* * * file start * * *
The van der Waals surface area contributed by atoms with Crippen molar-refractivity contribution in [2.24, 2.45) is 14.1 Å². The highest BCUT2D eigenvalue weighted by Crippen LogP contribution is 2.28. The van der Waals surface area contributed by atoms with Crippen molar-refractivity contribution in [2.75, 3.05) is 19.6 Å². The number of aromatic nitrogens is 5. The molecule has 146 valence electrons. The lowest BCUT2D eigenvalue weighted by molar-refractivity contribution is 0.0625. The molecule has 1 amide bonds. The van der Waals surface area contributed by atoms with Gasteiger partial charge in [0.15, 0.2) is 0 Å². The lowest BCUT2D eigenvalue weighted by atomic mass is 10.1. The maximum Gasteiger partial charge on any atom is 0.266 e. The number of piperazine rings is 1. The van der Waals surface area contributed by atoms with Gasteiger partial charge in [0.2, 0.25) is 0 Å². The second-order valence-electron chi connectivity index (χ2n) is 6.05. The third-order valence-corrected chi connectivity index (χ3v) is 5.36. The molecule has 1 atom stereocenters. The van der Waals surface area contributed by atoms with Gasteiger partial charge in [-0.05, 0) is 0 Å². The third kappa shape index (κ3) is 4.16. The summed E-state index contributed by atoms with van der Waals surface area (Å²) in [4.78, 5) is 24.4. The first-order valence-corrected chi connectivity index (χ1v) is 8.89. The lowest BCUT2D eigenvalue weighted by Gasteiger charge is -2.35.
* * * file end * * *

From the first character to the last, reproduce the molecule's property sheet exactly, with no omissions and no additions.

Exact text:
The van der Waals surface area contributed by atoms with Crippen molar-refractivity contribution in [2.24, 2.45) is 14.1 Å². The highest BCUT2D eigenvalue weighted by Crippen LogP contribution is 2.28. The van der Waals surface area contributed by atoms with Crippen molar-refractivity contribution in [2.75, 3.05) is 19.6 Å². The number of aromatic nitrogens is 5. The molecule has 146 valence electrons. The lowest BCUT2D eigenvalue weighted by molar-refractivity contribution is 0.0625. The molecule has 1 amide bonds. The van der Waals surface area contributed by atoms with Gasteiger partial charge in [0.15, 0.2) is 0 Å². The lowest BCUT2D eigenvalue weighted by atomic mass is 10.1. The maximum Gasteiger partial charge on any atom is 0.266 e. The number of piperazine rings is 1. The van der Waals surface area contributed by atoms with Gasteiger partial charge in [0.2, 0.25) is 0 Å². The second-order valence-electron chi connectivity index (χ2n) is 6.05. The third-order valence-corrected chi connectivity index (χ3v) is 5.36. The molecule has 1 atom stereocenters. The van der Waals surface area contributed by atoms with Gasteiger partial charge in [-0.05, 0) is 0 Å². The third kappa shape index (κ3) is 4.16. The summed E-state index contributed by atoms with van der Waals surface area (Å²) in [4.78, 5) is 24.4. The first-order valence-corrected chi connectivity index (χ1v) is 8.89. The lowest BCUT2D eigenvalue weighted by Gasteiger charge is -2.35.